A divided Southampton Town Board voted down a measure Tuesday, 3-2, that would have lifted in Noyac.
Current code allows parking in the area up to 100 feet from the water, which was established as a compromise; previously no parking was allowed anywhere. Parking is banned on the rest of the road from May 15 to Sept. 15 from 8 a.m. to 6 p.m.
For the Republican-Conservative bloc, who all voted to maintain the limited ban, the compromise was working well — there aren’t that many people parking anyway and it’s only for four months. And before voting they all firmly stated their support for beach access.
Councilwoman Nancy Graboski, R-Bridgehampton, stated her reasons for voting against lifting the restrictions by referring to six photos she had taken at the road ending that showed one car parked there and one woman sunning herself on the beach, which borders a channel, connecting Noyac Bay and Mill Creek.
“There is full beach access [with the compromise],” she said. “The restrictions are seasonal … and the objective of opening up the beach was accomplished.”
Her sentiments were echoed by Councilmen Jim Malone, C-Hampton Bays, and Chris Nuzzi, R-Speonk.
Malone said the compromise allowed seniors to watch the sunset from the beach, which constituents asked him to accomplish. But he added, "Lifting restrictions invited the possibility of disaster."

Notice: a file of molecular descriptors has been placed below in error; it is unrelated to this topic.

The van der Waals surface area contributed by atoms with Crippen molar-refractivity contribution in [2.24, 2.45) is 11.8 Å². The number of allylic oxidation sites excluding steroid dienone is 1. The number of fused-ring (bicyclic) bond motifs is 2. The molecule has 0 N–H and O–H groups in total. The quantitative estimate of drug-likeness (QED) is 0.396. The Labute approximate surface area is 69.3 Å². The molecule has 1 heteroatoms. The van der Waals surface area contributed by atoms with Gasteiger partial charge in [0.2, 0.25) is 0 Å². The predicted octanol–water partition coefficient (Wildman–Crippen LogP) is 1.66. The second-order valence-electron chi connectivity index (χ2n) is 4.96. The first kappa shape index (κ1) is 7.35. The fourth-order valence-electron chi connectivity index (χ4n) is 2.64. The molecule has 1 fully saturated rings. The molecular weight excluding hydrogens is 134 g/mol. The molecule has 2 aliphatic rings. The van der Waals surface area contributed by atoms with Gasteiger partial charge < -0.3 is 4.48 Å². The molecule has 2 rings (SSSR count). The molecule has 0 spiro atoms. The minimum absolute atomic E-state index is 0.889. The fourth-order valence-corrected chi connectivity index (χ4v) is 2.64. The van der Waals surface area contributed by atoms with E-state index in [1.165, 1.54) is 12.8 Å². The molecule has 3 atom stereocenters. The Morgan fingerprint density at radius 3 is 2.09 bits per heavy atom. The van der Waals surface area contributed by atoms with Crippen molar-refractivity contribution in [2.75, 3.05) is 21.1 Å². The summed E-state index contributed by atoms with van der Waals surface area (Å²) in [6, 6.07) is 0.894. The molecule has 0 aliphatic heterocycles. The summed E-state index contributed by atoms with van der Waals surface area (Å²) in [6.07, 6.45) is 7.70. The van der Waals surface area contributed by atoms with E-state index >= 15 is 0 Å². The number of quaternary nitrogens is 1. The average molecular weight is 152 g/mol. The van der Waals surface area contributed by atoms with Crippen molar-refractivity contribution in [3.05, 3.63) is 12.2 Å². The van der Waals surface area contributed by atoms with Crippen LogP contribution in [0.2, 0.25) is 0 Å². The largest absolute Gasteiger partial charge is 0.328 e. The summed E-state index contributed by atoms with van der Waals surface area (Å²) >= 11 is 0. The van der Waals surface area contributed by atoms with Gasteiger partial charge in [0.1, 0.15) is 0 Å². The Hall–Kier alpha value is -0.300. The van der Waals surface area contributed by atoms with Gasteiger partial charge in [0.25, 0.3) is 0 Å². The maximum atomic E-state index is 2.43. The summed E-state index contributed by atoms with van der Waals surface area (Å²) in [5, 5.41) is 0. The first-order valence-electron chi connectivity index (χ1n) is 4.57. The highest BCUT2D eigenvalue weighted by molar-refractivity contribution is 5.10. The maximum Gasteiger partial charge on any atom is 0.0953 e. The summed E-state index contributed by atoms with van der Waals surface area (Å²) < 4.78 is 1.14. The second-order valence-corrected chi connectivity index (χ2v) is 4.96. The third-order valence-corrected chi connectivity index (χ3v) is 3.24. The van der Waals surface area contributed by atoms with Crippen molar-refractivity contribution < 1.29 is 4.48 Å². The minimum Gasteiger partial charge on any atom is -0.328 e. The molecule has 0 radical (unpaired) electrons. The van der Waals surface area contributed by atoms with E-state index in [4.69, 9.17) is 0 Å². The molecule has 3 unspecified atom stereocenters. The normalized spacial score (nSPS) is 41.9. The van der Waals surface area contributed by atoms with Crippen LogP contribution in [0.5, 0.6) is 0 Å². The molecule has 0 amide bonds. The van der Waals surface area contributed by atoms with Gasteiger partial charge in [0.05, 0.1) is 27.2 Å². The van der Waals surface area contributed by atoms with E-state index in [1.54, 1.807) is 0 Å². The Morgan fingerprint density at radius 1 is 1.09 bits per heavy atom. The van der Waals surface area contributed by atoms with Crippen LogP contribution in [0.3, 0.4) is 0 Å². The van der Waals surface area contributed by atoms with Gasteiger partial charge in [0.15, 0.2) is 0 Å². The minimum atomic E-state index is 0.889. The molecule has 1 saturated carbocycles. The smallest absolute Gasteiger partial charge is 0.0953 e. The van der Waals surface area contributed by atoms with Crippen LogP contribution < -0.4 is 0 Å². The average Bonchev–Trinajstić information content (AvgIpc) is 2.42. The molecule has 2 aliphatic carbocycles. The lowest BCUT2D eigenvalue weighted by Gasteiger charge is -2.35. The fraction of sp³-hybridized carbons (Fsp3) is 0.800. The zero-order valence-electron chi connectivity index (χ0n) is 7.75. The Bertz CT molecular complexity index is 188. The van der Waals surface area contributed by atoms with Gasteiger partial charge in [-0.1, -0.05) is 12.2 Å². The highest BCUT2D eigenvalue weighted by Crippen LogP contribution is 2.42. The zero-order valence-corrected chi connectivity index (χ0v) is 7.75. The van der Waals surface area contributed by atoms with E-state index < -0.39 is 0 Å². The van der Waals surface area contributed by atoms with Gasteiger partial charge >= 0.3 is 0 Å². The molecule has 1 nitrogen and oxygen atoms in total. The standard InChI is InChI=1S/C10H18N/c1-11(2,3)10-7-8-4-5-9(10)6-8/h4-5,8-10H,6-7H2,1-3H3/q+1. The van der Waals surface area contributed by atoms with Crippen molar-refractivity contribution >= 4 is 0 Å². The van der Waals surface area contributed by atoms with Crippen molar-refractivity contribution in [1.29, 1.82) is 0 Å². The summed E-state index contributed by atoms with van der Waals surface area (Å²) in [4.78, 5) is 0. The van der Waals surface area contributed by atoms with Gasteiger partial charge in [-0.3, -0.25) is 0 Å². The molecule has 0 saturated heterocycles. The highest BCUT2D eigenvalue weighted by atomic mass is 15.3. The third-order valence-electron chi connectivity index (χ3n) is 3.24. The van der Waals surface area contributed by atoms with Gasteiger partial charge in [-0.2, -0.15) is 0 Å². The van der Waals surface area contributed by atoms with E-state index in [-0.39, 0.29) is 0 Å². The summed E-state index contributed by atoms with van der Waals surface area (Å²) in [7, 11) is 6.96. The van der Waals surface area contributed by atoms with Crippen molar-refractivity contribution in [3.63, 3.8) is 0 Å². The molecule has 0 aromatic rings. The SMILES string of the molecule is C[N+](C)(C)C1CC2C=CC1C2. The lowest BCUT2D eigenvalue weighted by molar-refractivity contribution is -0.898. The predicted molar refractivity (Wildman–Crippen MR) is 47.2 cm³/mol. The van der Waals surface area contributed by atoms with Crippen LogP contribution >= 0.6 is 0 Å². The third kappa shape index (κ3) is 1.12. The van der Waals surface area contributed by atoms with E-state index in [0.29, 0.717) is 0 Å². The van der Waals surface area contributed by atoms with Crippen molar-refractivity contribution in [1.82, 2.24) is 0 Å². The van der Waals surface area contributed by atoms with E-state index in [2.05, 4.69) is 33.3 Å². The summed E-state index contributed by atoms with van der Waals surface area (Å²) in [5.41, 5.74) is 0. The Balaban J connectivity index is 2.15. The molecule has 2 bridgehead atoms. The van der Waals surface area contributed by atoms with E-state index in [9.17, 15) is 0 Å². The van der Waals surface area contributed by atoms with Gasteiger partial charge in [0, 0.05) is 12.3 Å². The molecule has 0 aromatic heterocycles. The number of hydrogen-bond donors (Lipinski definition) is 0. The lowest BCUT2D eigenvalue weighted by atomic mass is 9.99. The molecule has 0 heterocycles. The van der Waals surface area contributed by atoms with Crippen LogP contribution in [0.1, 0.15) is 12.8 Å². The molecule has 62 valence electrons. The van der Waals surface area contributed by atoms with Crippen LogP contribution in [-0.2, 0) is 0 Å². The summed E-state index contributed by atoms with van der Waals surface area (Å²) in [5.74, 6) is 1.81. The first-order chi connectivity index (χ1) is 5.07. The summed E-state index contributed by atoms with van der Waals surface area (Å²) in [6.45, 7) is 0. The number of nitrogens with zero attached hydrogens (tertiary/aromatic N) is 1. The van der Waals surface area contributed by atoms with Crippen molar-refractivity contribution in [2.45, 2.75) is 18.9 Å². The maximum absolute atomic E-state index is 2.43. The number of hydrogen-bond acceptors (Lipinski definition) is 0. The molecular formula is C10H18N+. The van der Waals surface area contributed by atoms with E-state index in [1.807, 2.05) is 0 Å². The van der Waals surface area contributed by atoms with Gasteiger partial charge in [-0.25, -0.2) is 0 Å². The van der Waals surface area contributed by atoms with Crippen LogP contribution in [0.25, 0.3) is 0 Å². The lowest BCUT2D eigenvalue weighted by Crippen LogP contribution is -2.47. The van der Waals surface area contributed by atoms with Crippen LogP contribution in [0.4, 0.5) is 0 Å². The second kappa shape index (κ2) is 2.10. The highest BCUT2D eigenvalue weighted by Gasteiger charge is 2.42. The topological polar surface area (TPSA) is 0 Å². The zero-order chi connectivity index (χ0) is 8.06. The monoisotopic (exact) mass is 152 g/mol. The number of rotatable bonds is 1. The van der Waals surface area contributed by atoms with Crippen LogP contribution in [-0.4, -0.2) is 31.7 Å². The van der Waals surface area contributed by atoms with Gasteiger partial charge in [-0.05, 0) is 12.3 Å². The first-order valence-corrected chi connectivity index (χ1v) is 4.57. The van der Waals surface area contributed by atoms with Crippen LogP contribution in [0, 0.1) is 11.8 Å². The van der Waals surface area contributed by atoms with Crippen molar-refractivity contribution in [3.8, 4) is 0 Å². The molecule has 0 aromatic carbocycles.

Nuzzi said the current situation allows for "commonsense restrictions on parking completely unrelated to beach access."
Supervisor Anna Throne-Holst, I-Sag Harbor, supported lifting the ban altogether “to protect a fundamental right” to beach access.
“Sure six cars can park now, but if another one comes, access is denied,” she said, adding this is precedent setting. “We are going to hear from residents of every road ending who want the same thing.”
Councilwoman Bridget Fleming, D-Noyac, also stated that beach access is a fundamental right.
Preceding the vote residents on both side of the issue addressed the board — within their three allocated minutes — in a manner that has characterized the debate since the introduction of the code change by Throne-Holst and Fleming in June with personal attacks, and accusations of elitism.